When the Sun Don't Shine and the Wind Don't Blow
The Rice Solar Energy Project will produce enough electricity to meet the demand of 60,000 households—about 150 megawatts—beginning in 2013. Click here for a full-size version of the diagram. Courtesy of SolarReserve.
In a world energy landscape dominated by coal, gas, oil, and nuclear, renewable energy sources such as wind and solar don’t stand a chance if we can’t find a way to store energy when the sun doesn’t shine and the wind doesn’t blow. In my last blog entry, I wrote about storing electric energy in a battery made of paper and nanotech ink (see The Paper Battery Chase). But it isn’t necessary to store electric energy. We can create hydrogen, using electricity generated from photovoltaic panels, and then use the hydrogen to fuel a fuel cell, which recreates the electricity. The Leaf Community in Italy is experimenting with this process. And energy changes forms in other ways. We can store heat from the sun and use it to create electricity in the dark. As in any energy storage and conversion process, if we can do it without losing too much energy in the process, we can add another tool to our renewable energy toolbox.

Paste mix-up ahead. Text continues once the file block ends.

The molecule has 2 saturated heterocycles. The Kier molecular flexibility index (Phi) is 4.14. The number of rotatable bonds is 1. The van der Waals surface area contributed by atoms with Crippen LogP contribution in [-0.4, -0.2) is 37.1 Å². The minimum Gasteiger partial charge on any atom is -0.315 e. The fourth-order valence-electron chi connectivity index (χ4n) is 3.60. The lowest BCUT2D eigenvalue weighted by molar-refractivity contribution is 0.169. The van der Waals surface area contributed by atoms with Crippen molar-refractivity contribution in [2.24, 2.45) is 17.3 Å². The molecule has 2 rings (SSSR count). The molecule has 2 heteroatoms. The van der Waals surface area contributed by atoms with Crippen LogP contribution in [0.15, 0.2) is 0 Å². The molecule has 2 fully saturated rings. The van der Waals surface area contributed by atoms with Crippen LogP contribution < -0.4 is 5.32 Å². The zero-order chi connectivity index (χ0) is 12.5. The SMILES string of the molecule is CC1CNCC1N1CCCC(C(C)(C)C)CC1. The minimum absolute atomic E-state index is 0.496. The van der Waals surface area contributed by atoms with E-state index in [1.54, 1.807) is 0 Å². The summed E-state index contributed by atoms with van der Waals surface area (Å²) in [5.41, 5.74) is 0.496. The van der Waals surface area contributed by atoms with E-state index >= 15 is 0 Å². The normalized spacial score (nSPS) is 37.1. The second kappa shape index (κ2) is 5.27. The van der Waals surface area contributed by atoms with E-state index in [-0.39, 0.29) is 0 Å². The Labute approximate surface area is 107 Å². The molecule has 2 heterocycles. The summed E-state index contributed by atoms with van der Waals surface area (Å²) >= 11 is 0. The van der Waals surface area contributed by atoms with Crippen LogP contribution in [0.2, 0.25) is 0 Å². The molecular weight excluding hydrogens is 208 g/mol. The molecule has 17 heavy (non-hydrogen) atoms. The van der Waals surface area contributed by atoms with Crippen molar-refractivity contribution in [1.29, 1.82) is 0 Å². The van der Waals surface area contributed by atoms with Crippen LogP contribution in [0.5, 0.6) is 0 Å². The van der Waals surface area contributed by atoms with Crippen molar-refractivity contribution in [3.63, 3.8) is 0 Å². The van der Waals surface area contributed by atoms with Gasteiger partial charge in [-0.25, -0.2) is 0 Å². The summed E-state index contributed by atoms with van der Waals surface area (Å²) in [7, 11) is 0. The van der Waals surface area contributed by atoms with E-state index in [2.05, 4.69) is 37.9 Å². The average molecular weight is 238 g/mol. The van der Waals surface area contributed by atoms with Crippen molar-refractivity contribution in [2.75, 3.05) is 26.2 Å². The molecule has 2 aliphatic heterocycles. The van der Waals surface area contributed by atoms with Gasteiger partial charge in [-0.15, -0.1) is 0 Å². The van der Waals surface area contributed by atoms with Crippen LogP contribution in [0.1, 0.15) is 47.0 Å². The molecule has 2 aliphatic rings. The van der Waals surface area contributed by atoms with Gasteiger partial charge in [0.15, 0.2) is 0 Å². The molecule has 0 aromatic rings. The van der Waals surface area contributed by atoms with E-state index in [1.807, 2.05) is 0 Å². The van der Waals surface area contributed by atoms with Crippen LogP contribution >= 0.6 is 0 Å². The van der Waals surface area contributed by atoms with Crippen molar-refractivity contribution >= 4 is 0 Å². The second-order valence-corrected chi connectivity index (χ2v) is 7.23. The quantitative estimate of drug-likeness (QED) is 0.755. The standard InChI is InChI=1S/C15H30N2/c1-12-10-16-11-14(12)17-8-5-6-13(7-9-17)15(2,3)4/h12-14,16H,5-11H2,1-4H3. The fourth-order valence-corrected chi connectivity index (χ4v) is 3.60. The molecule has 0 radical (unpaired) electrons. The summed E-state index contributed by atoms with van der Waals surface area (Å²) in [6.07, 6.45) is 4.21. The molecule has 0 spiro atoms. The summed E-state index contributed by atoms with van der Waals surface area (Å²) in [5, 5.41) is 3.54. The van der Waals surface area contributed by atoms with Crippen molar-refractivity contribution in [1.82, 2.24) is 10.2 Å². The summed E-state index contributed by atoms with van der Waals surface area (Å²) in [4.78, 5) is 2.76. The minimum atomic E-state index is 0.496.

I add a little salt to the water when cooking spaghetti—it raises the boiling point so that you can cook the pasta more quickly, although I’m not sure it makes a big difference. Mostly I add salt to make the spaghetti taste better. The properties of a liquid salt—a mixture of sodium nitrate and potassium nitrate—are a little different. This liquid salt will store heat up to a temperature of 1,0000F, which is much higher than the boiling point of water, 2120F at sea level. The Pacific Gas and Electric Company, (PG&E) has contracted with SolarReserve LLC to store energy using liquid salt. The Rice Solar Energy Project will produce enough electricity to meet the demand of 60,000 households—about 150 megawatts—beginning in 2013.
The Rice Project uses a large circular field of mirrors to reflect light onto a central tower. Liquid salt is circulated through the tower and, once heated, it is stored in an insulated tank. When the sun goes down the liquid salt will still be able to heat water well past the boiling point to create steam, which can be fed into a conventional steam turbine to produce—Walla—electricity. The liquid salt, now cooled, is stored in another tank and is ready to begin the process all over again.
Take that coal, gas, oil, and nuclear!
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